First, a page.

19:04 July 24, 2010 by porksteak
No thanks. We already have too much lousy country music in the US.

Ranarim and The Knife are more to my liking when it comes to Swedish music.
12:55 July 26, 2010 by Kaethar
@rufus.t.firefly: Did you even read the article? They're American wannabes, replicating the music of the country they wish they were born in. You can hardly expect them to do something which "reflects Swedish culture" when they want nothing to do with Swedish culture. How about not being so judgmental and simply letting people do what they like? :/
14:03 July 26, 2010 by rufus.t.firefly
@Kaethar

Yes, I read it. In case you didn't understand, I'm tired of American wannabes. I was suggesting they explore their own culture and maybe find something worthy in it. But the fact is, they're looking for a formula for international commercial success, i.e., money, above and beyond music. Most of these wannabes are poor imitations of the genuine article. Anyway, this forum presents an opportunity for people like me to be "judgmental". If you noticed, I did say I'd keep my mind open, but on second thought, I lied!
22:08 July 27, 2010 by Ant
What the hell is wrong with you people. You dont have to wannabee American to appreciate american music. I know these guys and I can 100% say its not about the money, there just playing music that they love and grew up with..... or am I wrong, should we only play music influeced by the country in which we were born....... GROW UP
13:26 July 28, 2010 by B-dogg.
What the hell is wrong with you people is right. Australia and New Zealand have always had country musicians - nobody said they were aping American culture. Nobody said the Americans were aping British culture when American cottoned on to playing Heavy Metal. Nobody said Americans were aping the Norwegians when American bands started playing Norwegian influenced Black Metal - okay well they did.

But another thing I find hard to handle are the amount of idiots here in Europe who feel they have exclusive rights celebrating Viking culture or Celtic cultures because of the ground they're standing on in Europe and not North America. Screw that, if it's in your genes, then it's your history too. Stupid Europeans.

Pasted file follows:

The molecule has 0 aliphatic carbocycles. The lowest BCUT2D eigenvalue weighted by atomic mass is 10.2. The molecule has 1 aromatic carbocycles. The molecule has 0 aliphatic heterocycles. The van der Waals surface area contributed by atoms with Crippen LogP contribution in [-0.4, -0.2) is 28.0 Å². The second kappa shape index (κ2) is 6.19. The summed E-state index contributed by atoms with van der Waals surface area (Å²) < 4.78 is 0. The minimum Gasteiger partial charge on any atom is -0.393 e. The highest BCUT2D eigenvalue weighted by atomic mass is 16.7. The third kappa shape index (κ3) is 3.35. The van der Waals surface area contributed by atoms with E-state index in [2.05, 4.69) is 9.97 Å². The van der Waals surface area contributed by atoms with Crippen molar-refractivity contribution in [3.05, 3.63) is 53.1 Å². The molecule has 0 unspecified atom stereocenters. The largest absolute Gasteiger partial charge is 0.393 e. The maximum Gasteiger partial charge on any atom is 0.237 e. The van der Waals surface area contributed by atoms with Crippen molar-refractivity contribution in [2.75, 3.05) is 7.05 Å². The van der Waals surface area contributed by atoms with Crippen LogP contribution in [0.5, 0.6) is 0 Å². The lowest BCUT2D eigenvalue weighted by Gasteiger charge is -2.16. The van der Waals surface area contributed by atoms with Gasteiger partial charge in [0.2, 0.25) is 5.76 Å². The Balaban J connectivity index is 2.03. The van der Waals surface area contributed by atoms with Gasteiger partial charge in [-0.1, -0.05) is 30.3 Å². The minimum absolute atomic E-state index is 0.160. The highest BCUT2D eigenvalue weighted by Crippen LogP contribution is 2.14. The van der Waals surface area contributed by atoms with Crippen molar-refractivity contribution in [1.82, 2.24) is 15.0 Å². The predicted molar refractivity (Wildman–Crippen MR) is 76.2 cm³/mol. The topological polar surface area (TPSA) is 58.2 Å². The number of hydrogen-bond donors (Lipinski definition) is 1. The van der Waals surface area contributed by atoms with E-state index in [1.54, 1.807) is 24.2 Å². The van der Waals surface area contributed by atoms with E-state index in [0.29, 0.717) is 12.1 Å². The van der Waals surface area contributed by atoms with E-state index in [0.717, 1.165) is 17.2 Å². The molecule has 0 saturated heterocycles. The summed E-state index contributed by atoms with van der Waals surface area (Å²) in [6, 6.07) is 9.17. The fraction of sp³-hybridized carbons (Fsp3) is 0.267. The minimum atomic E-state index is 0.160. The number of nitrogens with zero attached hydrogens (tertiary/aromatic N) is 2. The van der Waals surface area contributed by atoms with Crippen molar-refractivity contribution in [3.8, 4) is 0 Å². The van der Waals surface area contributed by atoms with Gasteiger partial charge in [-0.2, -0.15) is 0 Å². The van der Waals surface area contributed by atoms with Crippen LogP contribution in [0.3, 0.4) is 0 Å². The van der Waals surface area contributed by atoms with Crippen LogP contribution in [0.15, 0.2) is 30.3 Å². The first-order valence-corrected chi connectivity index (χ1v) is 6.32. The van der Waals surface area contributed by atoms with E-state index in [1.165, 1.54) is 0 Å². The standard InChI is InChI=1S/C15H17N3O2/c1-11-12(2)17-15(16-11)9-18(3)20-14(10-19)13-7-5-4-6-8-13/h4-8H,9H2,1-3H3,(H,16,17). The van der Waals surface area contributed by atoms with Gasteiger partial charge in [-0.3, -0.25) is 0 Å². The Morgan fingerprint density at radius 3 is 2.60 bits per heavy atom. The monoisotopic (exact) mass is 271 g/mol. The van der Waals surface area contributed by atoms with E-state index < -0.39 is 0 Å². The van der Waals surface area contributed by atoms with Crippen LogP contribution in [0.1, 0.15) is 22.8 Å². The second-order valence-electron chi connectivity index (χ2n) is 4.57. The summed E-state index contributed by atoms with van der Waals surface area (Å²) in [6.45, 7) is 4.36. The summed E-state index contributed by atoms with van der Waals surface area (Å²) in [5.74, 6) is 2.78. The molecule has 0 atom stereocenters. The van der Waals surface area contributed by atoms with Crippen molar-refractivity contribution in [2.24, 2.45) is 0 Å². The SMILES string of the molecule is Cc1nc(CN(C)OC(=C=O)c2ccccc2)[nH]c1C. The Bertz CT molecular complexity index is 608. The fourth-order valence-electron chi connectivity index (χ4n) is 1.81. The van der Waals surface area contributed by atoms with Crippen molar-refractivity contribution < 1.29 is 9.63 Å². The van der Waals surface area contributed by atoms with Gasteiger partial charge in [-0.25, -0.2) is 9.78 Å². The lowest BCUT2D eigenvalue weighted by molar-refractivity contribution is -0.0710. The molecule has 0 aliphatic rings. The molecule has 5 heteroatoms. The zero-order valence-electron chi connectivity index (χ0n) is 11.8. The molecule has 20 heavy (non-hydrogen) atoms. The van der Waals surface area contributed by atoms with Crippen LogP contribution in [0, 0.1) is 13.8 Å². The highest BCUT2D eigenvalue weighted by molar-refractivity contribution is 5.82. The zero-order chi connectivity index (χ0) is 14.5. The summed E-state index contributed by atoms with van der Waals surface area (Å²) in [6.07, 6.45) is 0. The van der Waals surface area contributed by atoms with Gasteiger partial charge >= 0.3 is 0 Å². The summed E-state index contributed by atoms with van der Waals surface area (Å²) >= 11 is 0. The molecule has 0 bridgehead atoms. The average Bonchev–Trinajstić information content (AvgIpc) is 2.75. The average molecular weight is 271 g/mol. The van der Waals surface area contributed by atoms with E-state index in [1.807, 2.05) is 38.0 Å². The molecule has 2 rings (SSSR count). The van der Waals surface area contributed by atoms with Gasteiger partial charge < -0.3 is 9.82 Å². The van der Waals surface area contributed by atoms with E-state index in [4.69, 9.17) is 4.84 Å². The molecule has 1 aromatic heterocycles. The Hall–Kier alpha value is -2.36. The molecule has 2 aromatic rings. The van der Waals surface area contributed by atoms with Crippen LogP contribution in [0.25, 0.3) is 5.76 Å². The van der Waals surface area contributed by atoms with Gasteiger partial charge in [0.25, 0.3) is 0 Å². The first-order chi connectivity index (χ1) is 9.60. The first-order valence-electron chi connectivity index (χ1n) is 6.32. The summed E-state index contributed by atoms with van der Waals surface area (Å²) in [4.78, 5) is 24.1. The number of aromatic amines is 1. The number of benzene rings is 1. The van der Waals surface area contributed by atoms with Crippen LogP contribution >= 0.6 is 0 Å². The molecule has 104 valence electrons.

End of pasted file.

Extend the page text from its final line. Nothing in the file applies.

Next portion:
Considering contemporary music is influenced from a multitude of sources these days - who gives a rat's derriere where it comes from. If they have a genuine feel for the music they're playing, it will shine through in the music. If they don't that will shine through too. Either way it can't be worse than the majority of rubbish which comes out of Nashville.

Some guy up the top mentioned Hank Williams. Hank Williams III - the grandson - recently had a European tour, to which was well received. He was even wearing a Bathory t-shirt in the interview I saw him in - Bathory of course one of the most influential Swedish Heavy Metal bands - who covered largely Viking based themes. So here he is, an American Hillbilly from the South and a fan of Swedish Viking Metal.
10:22 July 29, 2010 by rufus.t.firefly
B-Dogg.

I get your point. There is difference between aping, as I used it, and being influenced or interpreting. For example, I would never say Van Morrison, who is heavily influenced by American R&B and Soul, is aping anyone. He is inspired by what he loves, but he is an original. Even his covers are original.

Jill Johnson, mentioned above, has a fine voice, but is, as far as I can tell, doing very unoriginal covers of singers like of Linda Rondstadt. Her phrasing is weird and bad, her understanding of lyrics seems absent, she seems to have no musical direction of her own. That's what I mean by aping- bad imitation.

But, I do not believe that an artist should be limited to choosing only material from their own culture. I was merely suggesting that many of these Swedish posers, and you know who I'm talking about, might find it more fertile to till their own soil. If you don't have a clue about something that millions of people appreciate in a deep way, then don't f..k with it- or get real and try to see what it is beneath the surface.